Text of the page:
The Bedtime Pass is an effective strategy because it gives children an element of control that they often crave. Children know they are allowed to leave just once and they can choose whether to use it at all, and what to use it for. Often, children will end up not using it at all simply because they think it is more worthwhile to save it for something else that may come up later, but then fall asleep before getting the chance to! It also gives parents a straightforward plan of action to follow without resorting to reactivity every night.


    Modified Bedtime Pass Strategy (Recommended for Use with Reward Chart)

    If you are using the Bedtime Pass together with the Reward Chart, you can also try a modified version of the Bedtime Pass that ties the pass directly to the Reward Chart. In this modified version, explain to your child that if they keep the Bedtime Pass all night (meaning, they do not use it for anything), then they get a star on the Reward Chart that will count towards the reward. In this version, keeping the bedtime pass unused is the behavior you are encouraging.


    Tips and Tricks

    Have a Consistent Routine and Bedtime: Before implementing the Bedtime Pass, have a consistent time in bed and bedtime routine in place. Remind your child about the Bedtime Pass and its rules at the end of the bedtime routine.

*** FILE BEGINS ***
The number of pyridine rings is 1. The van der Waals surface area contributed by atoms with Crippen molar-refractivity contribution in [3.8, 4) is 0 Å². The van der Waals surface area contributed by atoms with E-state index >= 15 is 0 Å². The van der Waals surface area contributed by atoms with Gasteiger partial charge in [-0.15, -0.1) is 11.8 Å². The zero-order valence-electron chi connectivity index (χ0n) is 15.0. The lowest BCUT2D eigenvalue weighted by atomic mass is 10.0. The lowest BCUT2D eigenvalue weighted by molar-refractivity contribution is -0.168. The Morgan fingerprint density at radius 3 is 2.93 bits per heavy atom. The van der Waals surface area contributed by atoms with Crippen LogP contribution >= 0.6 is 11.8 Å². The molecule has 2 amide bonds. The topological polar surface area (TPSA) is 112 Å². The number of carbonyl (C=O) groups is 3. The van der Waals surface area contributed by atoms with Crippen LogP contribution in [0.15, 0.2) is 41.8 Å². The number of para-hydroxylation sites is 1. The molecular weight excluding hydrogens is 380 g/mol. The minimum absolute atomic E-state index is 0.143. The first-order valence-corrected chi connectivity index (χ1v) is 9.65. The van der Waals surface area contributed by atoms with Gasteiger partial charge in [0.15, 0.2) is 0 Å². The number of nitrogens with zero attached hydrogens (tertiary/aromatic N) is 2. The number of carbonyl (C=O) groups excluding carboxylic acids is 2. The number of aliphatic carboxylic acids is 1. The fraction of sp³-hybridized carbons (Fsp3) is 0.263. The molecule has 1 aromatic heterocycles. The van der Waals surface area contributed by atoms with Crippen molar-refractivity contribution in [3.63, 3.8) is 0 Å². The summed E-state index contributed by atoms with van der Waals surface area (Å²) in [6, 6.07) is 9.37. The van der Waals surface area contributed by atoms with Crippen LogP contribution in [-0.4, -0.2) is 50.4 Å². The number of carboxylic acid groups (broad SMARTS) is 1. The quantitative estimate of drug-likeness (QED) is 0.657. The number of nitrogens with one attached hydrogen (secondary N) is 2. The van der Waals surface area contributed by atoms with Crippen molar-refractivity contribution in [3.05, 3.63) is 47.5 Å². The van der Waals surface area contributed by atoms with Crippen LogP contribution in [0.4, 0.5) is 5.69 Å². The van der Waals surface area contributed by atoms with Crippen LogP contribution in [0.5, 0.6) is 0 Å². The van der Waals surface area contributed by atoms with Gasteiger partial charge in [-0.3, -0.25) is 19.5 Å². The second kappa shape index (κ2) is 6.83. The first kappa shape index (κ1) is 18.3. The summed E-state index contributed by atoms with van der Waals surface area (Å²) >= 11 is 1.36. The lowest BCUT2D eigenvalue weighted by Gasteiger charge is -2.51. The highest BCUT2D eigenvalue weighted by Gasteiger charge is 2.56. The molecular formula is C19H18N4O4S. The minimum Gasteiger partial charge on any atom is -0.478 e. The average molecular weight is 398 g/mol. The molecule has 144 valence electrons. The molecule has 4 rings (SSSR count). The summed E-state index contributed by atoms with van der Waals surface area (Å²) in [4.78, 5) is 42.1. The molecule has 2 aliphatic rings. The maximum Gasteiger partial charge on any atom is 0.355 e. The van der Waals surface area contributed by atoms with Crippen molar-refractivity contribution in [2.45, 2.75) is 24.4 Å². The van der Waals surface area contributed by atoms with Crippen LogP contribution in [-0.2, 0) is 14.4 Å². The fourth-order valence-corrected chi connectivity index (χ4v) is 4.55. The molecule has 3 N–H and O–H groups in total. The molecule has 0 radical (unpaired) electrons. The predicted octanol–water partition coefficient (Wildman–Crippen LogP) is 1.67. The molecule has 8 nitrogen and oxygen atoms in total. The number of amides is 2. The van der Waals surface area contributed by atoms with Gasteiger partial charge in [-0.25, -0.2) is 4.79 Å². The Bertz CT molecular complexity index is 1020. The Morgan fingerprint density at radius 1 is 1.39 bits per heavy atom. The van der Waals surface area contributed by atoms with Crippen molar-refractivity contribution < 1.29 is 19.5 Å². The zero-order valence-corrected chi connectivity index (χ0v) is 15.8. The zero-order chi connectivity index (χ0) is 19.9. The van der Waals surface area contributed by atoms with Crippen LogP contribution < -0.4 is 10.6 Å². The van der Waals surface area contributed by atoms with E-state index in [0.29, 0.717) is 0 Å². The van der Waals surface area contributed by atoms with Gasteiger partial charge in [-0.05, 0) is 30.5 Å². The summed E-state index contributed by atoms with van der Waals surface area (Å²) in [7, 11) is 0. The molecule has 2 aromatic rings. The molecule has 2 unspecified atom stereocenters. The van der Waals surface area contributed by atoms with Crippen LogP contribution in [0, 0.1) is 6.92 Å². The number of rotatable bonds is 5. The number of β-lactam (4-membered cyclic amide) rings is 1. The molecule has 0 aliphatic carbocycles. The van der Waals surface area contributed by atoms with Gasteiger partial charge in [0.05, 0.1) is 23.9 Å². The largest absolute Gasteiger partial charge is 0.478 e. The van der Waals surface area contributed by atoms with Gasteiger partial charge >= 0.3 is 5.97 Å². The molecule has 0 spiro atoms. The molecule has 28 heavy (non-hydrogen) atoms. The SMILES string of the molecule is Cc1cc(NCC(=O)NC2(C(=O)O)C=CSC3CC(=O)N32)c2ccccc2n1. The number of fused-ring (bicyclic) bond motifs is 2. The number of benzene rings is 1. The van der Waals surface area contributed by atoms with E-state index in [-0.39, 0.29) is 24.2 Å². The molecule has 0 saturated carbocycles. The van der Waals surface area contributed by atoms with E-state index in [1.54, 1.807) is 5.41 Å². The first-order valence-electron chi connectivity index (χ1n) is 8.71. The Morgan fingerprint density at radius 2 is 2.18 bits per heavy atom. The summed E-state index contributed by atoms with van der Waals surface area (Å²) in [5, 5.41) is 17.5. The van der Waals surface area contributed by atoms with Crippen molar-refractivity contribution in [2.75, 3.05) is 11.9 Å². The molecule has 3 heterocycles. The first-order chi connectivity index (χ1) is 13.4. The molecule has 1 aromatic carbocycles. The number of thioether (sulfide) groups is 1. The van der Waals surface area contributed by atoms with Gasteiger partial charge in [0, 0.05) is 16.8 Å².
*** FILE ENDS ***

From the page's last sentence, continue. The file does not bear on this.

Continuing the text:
Keep it Minimal: If your child keeps coming out of the room even after the Bedtime Pass has been used, return him/her to bed with minimal interaction and ignore other requests. The key is to make it boring and simple so your child does not continue to get the attention he/she is looking for!

    Reduce the Need to Use the Bedtime Pass: It is always a good idea to set your child up for success by taking care of needs or wants upfront. For example, it is a good idea to take your child to the bathroom before bed. You may also want to give him/her a sip of water (or keep a small bottle by the bedside).

    Emergency Exceptions: When your child starts to get the hang of staying in bed, it is always a good idea to teach him/her about emergency exceptions, such as for fires and medical emergencies.


      Need Extra Reinforcements?

      To make the changes really stick, we highly recommend using the Ready for Bed Kit together with our MELLA sleep training clock. MELLA uses facial expressions and colors to teach your child when it’s time to sleep and when it’s okay to get out of bed. MELLA is an effective tool because it is an easy visual for children to understand and also removes the burden of rule setting from the parent (MELLA is effectively the one saying it’s time for bed, not Mom/Dad).

      If you use MELLA with the Reward Chart, when your child stays in bed until MELLA turns green, then he/she gets a star for the day. We recommend introducing MELLA either prior to implementing the reward chart, or concurrently.




      All LittleHippo products come with a satisfaction guarantee and limited 1 year warranty. Please reach out to our team at if you have any questions or issues.